Today’s gospel is the Parable of the Prodigal Son (Lk 15:1-3, 11-32). Here is the Bible Alive commentary.
Jesus attracted those on the very outside of society. Tax collectors, prostitutes and other public sinners clearly enjoyed Jesus’ company. They were drawn by his acceptance of them. This made them open to hearing what he had to say. The Pharisees, in contrast, were scandalized by the company he kept. They harshly judged those they saw as morally bankrupt or spiritually inferior. Their understanding of God was faulty, to say the least! As a result they were reduced to grumbling about Jesus.
Typically Jesus seized the moment to teach about his Father. Today’s parable brings us into the essence of his mission — to reveal his Father. So often our image of God is tainted or distorted. We can fall into two extremes: on one hand, we imagine God as a tyrannical judge who is angry much of the time; on the other, we settle for the notion that God is indulgent: his teaching and commands having little or no bearing on our lives and leaves us free to go off and do our own thing with impunity.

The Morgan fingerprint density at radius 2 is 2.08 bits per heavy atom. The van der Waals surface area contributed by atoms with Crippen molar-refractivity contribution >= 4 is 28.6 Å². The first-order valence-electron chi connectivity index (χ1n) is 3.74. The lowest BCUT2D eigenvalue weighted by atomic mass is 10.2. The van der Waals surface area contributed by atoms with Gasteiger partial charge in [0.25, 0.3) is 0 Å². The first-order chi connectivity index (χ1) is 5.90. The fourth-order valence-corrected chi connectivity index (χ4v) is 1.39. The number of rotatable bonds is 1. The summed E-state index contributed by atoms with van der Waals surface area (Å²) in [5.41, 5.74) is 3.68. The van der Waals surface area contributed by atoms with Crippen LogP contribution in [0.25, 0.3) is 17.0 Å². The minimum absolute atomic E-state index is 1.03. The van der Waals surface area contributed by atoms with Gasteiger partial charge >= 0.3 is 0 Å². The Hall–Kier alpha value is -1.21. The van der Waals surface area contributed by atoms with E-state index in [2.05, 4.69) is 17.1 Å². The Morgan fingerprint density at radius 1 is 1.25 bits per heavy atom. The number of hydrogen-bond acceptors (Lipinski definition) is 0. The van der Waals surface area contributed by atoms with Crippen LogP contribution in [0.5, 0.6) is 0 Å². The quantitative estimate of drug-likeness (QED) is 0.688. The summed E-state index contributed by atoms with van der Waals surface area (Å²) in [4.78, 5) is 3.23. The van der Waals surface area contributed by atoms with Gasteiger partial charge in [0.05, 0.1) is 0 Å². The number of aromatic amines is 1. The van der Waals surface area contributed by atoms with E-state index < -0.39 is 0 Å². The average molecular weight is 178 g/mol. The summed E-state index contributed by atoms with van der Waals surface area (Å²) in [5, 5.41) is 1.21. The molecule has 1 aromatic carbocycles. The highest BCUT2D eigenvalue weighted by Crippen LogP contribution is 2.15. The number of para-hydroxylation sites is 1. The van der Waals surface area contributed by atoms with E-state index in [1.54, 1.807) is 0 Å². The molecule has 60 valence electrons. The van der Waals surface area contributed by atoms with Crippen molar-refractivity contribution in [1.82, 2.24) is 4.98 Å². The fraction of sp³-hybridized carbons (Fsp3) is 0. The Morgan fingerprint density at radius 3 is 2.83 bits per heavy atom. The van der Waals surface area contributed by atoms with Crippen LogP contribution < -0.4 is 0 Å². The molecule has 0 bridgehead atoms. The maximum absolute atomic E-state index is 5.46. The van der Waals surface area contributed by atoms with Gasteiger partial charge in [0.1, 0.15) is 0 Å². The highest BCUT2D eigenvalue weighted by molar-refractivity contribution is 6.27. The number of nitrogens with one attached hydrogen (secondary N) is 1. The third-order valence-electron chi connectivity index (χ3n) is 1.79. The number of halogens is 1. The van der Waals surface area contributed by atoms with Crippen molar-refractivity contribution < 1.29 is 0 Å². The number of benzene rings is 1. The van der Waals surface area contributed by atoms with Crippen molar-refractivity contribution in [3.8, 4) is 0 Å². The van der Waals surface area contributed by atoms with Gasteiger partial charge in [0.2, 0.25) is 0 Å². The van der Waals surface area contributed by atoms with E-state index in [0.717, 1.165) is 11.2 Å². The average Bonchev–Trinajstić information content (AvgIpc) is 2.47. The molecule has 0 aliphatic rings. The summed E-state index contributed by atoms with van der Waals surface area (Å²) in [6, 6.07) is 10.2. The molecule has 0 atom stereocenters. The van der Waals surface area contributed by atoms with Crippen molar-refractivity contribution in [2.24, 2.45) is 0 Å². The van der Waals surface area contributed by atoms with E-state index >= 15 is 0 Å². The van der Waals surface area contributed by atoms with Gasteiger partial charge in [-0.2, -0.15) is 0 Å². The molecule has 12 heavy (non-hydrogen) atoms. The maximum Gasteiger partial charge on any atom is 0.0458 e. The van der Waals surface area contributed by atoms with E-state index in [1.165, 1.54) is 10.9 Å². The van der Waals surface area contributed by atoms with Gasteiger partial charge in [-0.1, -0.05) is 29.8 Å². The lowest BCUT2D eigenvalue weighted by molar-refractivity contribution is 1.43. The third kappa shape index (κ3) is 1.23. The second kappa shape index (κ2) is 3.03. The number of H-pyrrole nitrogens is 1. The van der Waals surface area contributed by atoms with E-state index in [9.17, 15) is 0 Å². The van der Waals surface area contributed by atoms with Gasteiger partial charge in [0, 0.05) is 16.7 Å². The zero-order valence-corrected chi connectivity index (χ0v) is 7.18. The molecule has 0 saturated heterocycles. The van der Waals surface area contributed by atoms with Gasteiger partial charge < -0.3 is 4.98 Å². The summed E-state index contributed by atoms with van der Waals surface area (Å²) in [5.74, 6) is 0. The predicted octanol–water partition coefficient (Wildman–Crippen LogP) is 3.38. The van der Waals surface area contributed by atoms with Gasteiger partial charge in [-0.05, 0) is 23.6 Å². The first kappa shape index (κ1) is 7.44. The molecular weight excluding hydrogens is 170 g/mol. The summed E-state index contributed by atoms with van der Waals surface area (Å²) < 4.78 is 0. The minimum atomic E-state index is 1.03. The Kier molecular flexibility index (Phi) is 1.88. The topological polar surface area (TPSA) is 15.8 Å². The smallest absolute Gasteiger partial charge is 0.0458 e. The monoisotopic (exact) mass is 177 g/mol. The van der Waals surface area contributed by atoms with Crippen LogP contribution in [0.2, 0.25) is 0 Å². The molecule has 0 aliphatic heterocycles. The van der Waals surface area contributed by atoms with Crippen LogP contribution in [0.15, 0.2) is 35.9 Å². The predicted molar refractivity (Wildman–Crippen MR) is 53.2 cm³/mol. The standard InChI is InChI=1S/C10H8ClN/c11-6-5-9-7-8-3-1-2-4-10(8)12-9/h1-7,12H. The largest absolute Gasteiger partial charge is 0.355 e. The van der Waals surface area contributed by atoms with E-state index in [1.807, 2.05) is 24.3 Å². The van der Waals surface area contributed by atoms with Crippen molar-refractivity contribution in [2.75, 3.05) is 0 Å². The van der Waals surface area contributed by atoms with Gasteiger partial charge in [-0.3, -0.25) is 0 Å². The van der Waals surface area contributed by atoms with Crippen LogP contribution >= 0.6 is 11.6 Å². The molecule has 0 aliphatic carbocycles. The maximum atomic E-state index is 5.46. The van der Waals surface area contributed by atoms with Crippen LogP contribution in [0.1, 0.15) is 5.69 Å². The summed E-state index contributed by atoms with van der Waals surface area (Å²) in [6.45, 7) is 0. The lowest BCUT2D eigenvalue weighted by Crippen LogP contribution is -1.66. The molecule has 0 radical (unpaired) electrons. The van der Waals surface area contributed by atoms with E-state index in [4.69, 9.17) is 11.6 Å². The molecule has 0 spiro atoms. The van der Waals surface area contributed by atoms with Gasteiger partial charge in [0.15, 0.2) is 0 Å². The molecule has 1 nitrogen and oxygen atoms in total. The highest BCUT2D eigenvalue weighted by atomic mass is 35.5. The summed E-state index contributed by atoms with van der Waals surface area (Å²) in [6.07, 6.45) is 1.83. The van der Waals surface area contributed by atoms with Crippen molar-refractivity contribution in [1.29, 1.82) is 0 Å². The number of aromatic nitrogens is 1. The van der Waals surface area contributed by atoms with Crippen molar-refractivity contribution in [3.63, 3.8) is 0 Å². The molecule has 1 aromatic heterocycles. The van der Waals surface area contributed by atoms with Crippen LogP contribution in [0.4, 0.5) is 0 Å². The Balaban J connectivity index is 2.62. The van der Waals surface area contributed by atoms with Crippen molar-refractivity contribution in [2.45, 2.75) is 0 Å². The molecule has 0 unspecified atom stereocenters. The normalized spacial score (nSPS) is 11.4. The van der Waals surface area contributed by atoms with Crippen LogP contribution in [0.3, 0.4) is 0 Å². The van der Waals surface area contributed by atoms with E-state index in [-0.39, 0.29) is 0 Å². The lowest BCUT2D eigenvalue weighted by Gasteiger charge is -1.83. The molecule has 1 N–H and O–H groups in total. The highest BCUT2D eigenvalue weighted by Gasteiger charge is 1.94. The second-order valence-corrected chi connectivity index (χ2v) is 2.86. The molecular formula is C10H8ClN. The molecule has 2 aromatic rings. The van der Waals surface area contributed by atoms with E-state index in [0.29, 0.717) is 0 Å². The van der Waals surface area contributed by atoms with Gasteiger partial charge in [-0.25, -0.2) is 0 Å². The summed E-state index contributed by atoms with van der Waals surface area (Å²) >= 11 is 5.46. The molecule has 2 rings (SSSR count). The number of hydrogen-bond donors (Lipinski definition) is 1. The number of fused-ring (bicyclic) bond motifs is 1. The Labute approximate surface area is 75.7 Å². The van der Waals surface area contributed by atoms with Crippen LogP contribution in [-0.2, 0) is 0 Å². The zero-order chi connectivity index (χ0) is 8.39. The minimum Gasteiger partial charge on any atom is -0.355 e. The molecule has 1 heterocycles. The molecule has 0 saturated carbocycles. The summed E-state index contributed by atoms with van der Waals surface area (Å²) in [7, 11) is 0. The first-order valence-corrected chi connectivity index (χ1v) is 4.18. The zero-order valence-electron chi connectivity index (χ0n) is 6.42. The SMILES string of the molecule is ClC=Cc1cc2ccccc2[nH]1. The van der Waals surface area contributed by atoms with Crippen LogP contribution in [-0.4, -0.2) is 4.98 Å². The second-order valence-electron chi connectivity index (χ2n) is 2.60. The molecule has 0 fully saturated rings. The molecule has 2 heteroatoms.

Jesus’ parable brings us right into the heart of his Father. God has given each of us free will — we are at liberty to follow or reject him. However, this immense gift of freedom carries with it a profound responsibility. We are responsible for our actions and decisions. The son exercised his freedom and chose to leave the safety of his father’s house. At the dawn of creation the human race also freely chose the path leading away from God. Removed from the love, security and protection of the Father’s house we lost our way. Sin, death and corruption robbed us of the dignity we once possessed. Like the prodigal son we became slaves of our passions and drives.
The image of the chastened son returning to his father’s house is deeply moving. We do well to ponder and meditate upon this picture of profound human need satisfied by divine mercy. Jesus’ teaching about his Father exposes us to a love so divine and compelling that it has the power to melt the hardest of hearts.
As we journey through this year we too can experience the warm embrace of our heavenly Father. Pope Francis writes in Evangelii Gaudium: ‘Lord, take me once more into your redeeming embrace.’ How good it feels to come back to him whenever we are lost! Let me say this once more: God never tires of forgiving us; we are the ones who tire of seeking his mercy.’ (para. 3)